True, this year’s crop of cheaters may face actual jail sentences and fines. Duenas was charged with “use and possession of plants and poisonous substances,” according to Agence France Presse, and could face up to two years in prison and a 3,750-euro fine. He could also be jailed for up to three years for “the importation of banned goods.” And that may have some impact beyond the two-year vacation imposed by the sporting authorities, as most slender, shaven-legged bicycle racers are ill-equipped to repel the amorous overtures of those for whom crime is not an adventure, but merely a job.

But even should worse come to worst, after a few short years in stir and a couple dozen ballpoint-and-paper-clip tattoos (mostly identifying marks like “Property of Black Jacques Shellacque”), a guy is back in the saddle, albeit a good deal less comfortably.

So, what, then?

Well, we could bring back the guillotine — a few beheadings after the podium ceremonies just might open a few eyes (those that it did not close permanently) while bringing Versus’ bull-riding audience over to our side of the cultural divide.

Or we could start with public humiliation of a slightly different sort, since the brief frog-march from the team car to the squad car doesn’t seem to be having the desired effect in the era of the 10-second attention span.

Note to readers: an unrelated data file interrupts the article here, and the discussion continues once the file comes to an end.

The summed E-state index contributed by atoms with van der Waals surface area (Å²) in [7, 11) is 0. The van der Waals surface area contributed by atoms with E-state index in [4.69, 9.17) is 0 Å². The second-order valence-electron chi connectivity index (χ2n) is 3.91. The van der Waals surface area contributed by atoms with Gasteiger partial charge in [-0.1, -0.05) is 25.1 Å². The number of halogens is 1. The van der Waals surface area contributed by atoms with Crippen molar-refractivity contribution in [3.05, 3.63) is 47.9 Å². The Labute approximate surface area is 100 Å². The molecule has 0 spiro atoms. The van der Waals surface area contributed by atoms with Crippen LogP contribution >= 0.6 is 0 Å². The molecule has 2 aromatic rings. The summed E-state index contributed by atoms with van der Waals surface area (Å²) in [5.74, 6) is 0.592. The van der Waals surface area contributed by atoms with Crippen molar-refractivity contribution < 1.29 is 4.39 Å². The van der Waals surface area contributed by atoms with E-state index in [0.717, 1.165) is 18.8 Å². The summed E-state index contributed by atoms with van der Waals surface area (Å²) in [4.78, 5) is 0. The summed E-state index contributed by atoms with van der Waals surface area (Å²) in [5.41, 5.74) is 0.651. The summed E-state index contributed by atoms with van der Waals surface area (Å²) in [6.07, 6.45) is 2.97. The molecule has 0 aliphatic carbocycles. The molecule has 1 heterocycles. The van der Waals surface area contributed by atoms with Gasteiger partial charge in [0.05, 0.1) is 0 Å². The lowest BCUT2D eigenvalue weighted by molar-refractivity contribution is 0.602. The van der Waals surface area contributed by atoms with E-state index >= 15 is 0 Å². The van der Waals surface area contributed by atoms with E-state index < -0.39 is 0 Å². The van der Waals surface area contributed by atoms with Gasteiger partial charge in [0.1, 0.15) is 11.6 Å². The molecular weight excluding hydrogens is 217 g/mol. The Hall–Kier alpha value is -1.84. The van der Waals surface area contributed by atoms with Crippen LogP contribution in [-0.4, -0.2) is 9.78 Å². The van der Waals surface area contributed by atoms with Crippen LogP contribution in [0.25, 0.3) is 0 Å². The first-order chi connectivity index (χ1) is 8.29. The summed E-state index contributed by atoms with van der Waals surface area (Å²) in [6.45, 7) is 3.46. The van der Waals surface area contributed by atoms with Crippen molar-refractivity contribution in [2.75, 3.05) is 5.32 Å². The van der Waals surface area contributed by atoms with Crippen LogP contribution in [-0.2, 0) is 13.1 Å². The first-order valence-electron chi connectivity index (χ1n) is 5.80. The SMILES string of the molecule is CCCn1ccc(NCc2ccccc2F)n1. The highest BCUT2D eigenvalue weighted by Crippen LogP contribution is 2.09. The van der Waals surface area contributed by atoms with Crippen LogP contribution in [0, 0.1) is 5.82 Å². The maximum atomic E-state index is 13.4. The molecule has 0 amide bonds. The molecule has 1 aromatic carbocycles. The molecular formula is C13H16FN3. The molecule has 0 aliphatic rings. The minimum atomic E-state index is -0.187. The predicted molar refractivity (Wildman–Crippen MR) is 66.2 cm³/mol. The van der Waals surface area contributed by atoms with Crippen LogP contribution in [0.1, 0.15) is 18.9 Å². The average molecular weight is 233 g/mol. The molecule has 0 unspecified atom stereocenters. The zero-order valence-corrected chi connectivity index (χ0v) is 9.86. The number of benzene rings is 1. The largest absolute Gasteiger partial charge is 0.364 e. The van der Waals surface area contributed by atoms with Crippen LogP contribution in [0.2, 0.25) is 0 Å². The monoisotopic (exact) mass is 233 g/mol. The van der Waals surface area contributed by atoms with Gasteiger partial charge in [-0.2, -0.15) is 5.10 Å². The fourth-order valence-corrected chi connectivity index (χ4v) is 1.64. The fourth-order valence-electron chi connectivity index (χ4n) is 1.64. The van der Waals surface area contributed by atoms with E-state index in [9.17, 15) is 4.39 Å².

How about this? Say a guy is found by stage 12 to have tested positive on stage four. Test him again at once, along with all of his teammates, and the directeur sportif and anyone who comes up positive gets to join the original miscreant in returning to the start of stage four and resuming their Tour there, dogged by a hemorrhoidal gendarme on a poorly tuned motorcycle with bum shocks. Seize all prizes, wallets, passports and cellphones. Let them try catching back onto the peloton without a caravan of team cars to draft off of or hang onto, with only a porky DS as a water-carrier, on an open road full of angry Frenchmen. In short, treat the amoral swine like anyone else who tries to cut the course.

After a few years of these bozos straggling onto the Champs-Élyseés a couple weeks after the Tour ends, having subsisted on roadkill, irrigation water and whatever they can shoplift from convenience stores along the way, maybe we’ll see significant changes in the way some of these so-called pros prepare for Le Tour.

If not, there’s always that swift and final kiss from Madame Guillotine — the podium girl to end all podium girls.

Shocked? Surprised? Or simply shaking your head, thinking, “Of all the websites in all towns in all the world, he had to drop into mine?” Drop by Rick’s Café Americaine for a quick belt and then send us your thoughts at

An American in France

What’s it like to be an American cyclist living in France? Watch to get professional road cyclist Joe Dombrowski’s view.